As I read Mike Sacks’s piece in the National Law Journal yesterday on Attorney General nominee Loretta Lynch, I was struck with a bout of déjà vu.
It hit me when I saw this gem from Gun Owners of America president Larry Pratt:
“She’s kind of like Eric Holder in a skirt.”
Where have I heard that before?
Ah, yes. In November 2013, Ed Whelan of National Review Online had this to say about then-D.C. Circuit nominee (now D.C. Circuit Judge, thanks to Senate rules reform) Nina Pillard:
“[F]olks who know Pillard well have described her to me as ‘[Ninth Circuit Judge Stephen] Reinhardt in a skirt but less moderate.’”
It’s a safe bet that neither Pratt nor Whelan meant these comparisons as compliments. Pratt’s group calls Holder “a committed anti-gun radical” and Whelan calls Reinhardt an “arch-activist.” Nor can I recall a time when I’ve seen the “in a skirt” construction used with a name the speaker revered. “That talented female debater is like Abe Lincoln in a skirt,” said nobody ever.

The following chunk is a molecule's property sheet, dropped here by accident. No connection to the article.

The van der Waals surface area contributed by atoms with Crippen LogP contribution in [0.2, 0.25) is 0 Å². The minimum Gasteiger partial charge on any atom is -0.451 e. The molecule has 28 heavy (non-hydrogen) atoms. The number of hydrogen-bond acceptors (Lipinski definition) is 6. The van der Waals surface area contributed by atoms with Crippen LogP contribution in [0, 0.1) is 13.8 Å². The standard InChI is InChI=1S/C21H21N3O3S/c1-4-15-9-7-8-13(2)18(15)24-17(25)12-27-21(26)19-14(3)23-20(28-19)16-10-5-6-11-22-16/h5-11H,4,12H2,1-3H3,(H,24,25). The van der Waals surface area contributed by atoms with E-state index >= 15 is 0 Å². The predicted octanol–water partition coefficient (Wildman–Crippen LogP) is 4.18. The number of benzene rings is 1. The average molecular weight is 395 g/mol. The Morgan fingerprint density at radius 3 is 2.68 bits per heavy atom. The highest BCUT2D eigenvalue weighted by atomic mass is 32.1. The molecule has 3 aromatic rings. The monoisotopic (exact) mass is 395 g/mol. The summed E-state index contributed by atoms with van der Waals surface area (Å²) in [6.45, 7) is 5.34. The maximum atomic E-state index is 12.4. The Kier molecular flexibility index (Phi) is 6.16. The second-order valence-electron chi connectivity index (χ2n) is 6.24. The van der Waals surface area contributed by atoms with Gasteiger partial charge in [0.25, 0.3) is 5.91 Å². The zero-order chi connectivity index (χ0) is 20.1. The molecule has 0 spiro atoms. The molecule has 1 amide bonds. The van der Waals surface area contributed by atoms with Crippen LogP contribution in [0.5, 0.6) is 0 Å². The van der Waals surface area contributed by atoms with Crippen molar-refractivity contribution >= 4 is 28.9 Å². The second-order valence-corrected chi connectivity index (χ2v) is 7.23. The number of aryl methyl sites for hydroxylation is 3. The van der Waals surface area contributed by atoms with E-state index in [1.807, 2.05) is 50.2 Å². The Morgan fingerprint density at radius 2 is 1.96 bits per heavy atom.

But even if you do like Eric Holder and Stephen Reinhardt (and I do), these statements are insulting, not only to Lynch and Pillard, but to all women. They demean women by implying that they do not have thoughts, ideas, or accomplishments of their own, but are merely dressed up versions of men. They focus on women’s appearance and dress rather than their experiences and intellect. In short, they seek to put women in their place.
For those who think I’m being overly sensitive, I challenge you to come up with a single example where a man has similarly been compared to a woman (“Ruth Bader Ginsburg with a beard”?). Until then, please stop skirting the issues and start judging women on their own merits.